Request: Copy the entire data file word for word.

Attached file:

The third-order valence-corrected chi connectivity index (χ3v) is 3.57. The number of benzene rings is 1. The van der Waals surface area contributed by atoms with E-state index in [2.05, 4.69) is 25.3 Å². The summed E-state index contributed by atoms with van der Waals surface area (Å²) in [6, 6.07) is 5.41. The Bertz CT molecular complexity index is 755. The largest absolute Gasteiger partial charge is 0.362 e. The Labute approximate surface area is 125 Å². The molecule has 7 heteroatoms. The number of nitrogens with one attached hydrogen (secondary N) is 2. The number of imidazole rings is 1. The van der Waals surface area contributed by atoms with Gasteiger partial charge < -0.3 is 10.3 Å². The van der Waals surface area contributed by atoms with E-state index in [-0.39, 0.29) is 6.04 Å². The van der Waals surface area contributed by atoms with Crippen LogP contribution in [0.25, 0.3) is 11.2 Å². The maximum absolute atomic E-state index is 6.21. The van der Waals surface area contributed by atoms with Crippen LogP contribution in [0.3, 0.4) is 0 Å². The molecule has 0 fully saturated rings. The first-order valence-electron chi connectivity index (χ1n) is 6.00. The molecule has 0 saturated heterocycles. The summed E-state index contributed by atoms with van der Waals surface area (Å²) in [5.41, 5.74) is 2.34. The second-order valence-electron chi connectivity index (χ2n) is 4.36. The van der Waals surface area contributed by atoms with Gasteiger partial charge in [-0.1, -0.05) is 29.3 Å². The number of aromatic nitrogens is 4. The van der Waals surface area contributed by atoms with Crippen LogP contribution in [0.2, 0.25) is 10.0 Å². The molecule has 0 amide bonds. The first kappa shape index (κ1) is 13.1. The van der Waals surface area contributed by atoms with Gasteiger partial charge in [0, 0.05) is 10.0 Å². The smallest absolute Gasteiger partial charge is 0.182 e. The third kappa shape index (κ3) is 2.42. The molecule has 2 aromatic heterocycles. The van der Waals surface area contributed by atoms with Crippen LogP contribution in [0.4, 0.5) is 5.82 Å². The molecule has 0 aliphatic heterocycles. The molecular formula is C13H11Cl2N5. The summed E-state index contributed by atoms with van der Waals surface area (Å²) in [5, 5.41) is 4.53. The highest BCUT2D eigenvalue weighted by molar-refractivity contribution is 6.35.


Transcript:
The third-order valence-corrected chi connectivity index (χ3v) is 3.57. The number of benzene rings is 1. The van der Waals surface area contributed by atoms with E-state index in [2.05, 4.69) is 25.3 Å². The summed E-state index contributed by atoms with van der Waals surface area (Å²) in [6, 6.07) is 5.41. The Bertz CT molecular complexity index is 755. The largest absolute Gasteiger partial charge is 0.362 e. The Labute approximate surface area is 125 Å². The molecule has 7 heteroatoms. The number of nitrogens with one attached hydrogen (secondary N) is 2. The number of imidazole rings is 1. The van der Waals surface area contributed by atoms with Gasteiger partial charge < -0.3 is 10.3 Å². The van der Waals surface area contributed by atoms with E-state index in [-0.39, 0.29) is 6.04 Å². The van der Waals surface area contributed by atoms with Crippen LogP contribution in [0.25, 0.3) is 11.2 Å². The maximum absolute atomic E-state index is 6.21. The van der Waals surface area contributed by atoms with Crippen LogP contribution in [0.3, 0.4) is 0 Å². The molecule has 0 fully saturated rings. The first-order valence-electron chi connectivity index (χ1n) is 6.00. The molecule has 0 saturated heterocycles. The summed E-state index contributed by atoms with van der Waals surface area (Å²) in [5.41, 5.74) is 2.34. The second-order valence-electron chi connectivity index (χ2n) is 4.36. The van der Waals surface area contributed by atoms with Gasteiger partial charge in [-0.1, -0.05) is 29.3 Å². The number of aromatic nitrogens is 4. The van der Waals surface area contributed by atoms with Crippen LogP contribution in [0.2, 0.25) is 10.0 Å². The molecule has 0 amide bonds. The first kappa shape index (κ1) is 13.1. The van der Waals surface area contributed by atoms with Gasteiger partial charge in [0, 0.05) is 10.0 Å². The smallest absolute Gasteiger partial charge is 0.182 e. The third kappa shape index (κ3) is 2.42. The molecule has 2 aromatic heterocycles. The van der Waals surface area contributed by atoms with Crippen LogP contribution in [0.4, 0.5) is 5.82 Å². The molecule has 0 aliphatic heterocycles. The molecular formula is C13H11Cl2N5. The summed E-state index contributed by atoms with van der Waals surface area (Å²) in [5, 5.41) is 4.53. The highest BCUT2D eigenvalue weighted by molar-refractivity contribution is 6.35.